China is the center of the world, and the center of China is Beijing, and at the center of Beijing is a billionaire financier named Qin. At the opening of this novel-in-stories, billionaire Qin is lying in state at his funeral, victim of a sudden and premature death. Moving back and forth in time, we meet a wide range of Chinese, all linked to Qin by a degree or two of separation.
... deliciously tangled ... Its language at first a frenzied blur to match the thief’s desperation, and toward the end diffuse as it grasps for second chances, the book experiments with form in fascinating ways. Its characters rise and fall, then return again later, their scars and hardened shells exposed and complex. The end impression may be less flattering than Qin’s daughter would like, but it reveals certain truths, among them that every action must eventually be answered for.
Counterfeiters are everywhere in the scam-or-be-scammed rat race Mr. Tel entertainingly depicts ... Mr. Tel is excellent at subtly warping the ordinary experiences of his characters, blending the real with the absurd. His one misstep is in a kind of narrative distortion, in which the Western Sinophile 'author' of these stories appears as a character to warn about his own reliability. This reads like a sop to critics of cultural appropriation. But Mr. Tel’s stories are good enough to need no disclaimer.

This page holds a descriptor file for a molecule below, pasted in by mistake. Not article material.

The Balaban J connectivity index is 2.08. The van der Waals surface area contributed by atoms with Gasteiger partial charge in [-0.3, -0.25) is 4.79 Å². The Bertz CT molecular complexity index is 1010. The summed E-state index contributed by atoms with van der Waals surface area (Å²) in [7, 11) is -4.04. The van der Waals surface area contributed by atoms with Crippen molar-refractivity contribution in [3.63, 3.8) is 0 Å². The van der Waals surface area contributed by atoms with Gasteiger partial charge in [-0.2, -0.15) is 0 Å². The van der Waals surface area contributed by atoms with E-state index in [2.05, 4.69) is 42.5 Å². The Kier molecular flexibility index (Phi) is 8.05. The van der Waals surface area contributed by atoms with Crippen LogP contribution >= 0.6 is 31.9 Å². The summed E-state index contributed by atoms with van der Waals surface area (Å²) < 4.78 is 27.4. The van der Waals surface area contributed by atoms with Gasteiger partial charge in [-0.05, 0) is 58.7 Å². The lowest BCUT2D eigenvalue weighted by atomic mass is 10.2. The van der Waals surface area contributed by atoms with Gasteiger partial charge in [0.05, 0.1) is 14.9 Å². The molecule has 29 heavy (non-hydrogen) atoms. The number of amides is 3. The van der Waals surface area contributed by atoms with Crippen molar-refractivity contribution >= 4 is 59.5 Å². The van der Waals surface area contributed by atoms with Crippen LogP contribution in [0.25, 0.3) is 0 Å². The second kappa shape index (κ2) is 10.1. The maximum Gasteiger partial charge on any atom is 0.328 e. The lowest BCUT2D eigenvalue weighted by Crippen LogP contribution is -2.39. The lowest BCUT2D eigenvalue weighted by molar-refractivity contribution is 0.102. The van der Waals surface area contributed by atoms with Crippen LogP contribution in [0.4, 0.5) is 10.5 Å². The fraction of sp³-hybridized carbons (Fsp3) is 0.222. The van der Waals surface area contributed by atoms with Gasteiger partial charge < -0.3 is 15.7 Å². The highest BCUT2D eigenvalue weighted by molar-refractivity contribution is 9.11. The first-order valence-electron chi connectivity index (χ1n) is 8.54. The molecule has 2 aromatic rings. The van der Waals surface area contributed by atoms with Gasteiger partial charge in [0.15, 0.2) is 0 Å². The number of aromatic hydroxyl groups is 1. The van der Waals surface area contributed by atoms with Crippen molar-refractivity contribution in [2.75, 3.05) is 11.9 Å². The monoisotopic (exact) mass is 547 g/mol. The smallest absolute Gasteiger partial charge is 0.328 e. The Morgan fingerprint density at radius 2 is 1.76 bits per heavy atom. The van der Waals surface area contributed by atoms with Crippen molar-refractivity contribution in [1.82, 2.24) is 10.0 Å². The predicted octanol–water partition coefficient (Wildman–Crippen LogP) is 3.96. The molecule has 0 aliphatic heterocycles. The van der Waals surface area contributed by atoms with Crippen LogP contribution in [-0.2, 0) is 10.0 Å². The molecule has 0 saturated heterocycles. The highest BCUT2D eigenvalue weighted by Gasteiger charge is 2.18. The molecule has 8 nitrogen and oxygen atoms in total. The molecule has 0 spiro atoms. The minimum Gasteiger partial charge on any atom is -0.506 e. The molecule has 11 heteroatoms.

Tel generates variety in these stories by shifting from conventional modes to jittery expression. But his satiric mode doesn’t call for complexity or nuance or lyricism. It is as if Tel is channeling Winesburg, Ohio into Beijing grotesques. Pacing, nimble plotting, and telling details make the stories work ... The facts, circumstances and stakes in these stories are spelled out in high profile, leaving the reader little to do but concur with the state of things—and to enjoy the intrigue.